Saturday, 2:15 PM
Prosecutors hoping to keep victim's identity secret in blackmail case
By Jonathan Saltzman, Globe Staff
Federal prosecutors today defended their controversial recommendation that a suspected prostitute receive only six months in jail for allegedly extorting $280,000 from a prominent businessman, saying a longer sentence might prompt her to go to trial, which the businessman wanted to avoid to keep his identity secret.
"Here, the victim's interest in avoiding a trial in which his identity would in all likelihood be revealed is a factor which the government has weighed heavily in calculating its recommended sentence," Assistant US Attorney James P. Dowden said in a 13-page filing.
He also contended that a requirement that the alleged prostitute spend three years on supervised release -- during which she would be forbidden from disclosing the identity of the businessman -- was a significant constraint on her and would enable her to get employment training and find an honest job.
Keeping the businessman's name a secret, he added, would encourage victims of similar blackmail threats to come forward "even in circumstances where the extortion victim himself has engaged in inappropriate (and even illegal) behavior."
Dowden filed the explanation today in response to an order by US Chief District Court Judge Mark L. Wolf, who wanted to know why prosecutors and the lawyer for Michelle Robinson were recommending a sentence that would likely result in her immediate release.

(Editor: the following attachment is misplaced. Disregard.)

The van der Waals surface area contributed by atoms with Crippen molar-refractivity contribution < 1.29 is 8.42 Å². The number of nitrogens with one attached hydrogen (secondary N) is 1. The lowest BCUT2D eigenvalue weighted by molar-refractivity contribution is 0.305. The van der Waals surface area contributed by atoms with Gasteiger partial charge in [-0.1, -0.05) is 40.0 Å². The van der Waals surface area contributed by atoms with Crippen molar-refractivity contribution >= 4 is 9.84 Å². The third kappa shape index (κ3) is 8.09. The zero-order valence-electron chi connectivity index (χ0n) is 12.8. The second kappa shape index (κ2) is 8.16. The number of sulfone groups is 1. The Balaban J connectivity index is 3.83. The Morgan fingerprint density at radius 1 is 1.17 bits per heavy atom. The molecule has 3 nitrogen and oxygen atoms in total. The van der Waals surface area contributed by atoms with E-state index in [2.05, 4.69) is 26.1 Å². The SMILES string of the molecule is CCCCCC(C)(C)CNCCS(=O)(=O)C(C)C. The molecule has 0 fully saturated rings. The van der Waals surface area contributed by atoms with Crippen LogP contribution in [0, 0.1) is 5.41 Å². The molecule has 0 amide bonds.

Robinson, 29, of Canton, has been held since her arrest on Aug. 13, and the tentative plea agreement would give her credit for time served.
Federal sentencing guidelines ordinarily would recommend that Robinson, who intends to plead guilty Friday to wire fraud and threats in interstate communication, serve 33 to 41 months in prison, Wolf wrote.
The criminal case against Robinson was the focus of a Globe story Tuesday in which several legal specialists criticized prosecutors' efforts to withhold the name of the Boston-area businessman. He is described in court papers as a prosperous married man in his 60s and identified only as LB, for local businessman, and BP, for business person.
He hired former US Attorney Donald K. Stern after paying the woman $280,000 to keep quiet about liaisons that allegedly took place between January 2007 and June 2008, authorities said. Stern arranged an Aug. 7 meeting with a federal prosecutor and an FBI agent, who had the businessman tape phone calls with the woman. The tapes revealed that she demanded another $300,000, prosecutors said.
She was arrested by FBI agents in a Costco parking lot in Dedham after the businessman handed her a bag she thought contained the cash, authorities said. She had threatened to reveal their relationship to an unidentified man she sometimes said was a journalist and other times said was a government official.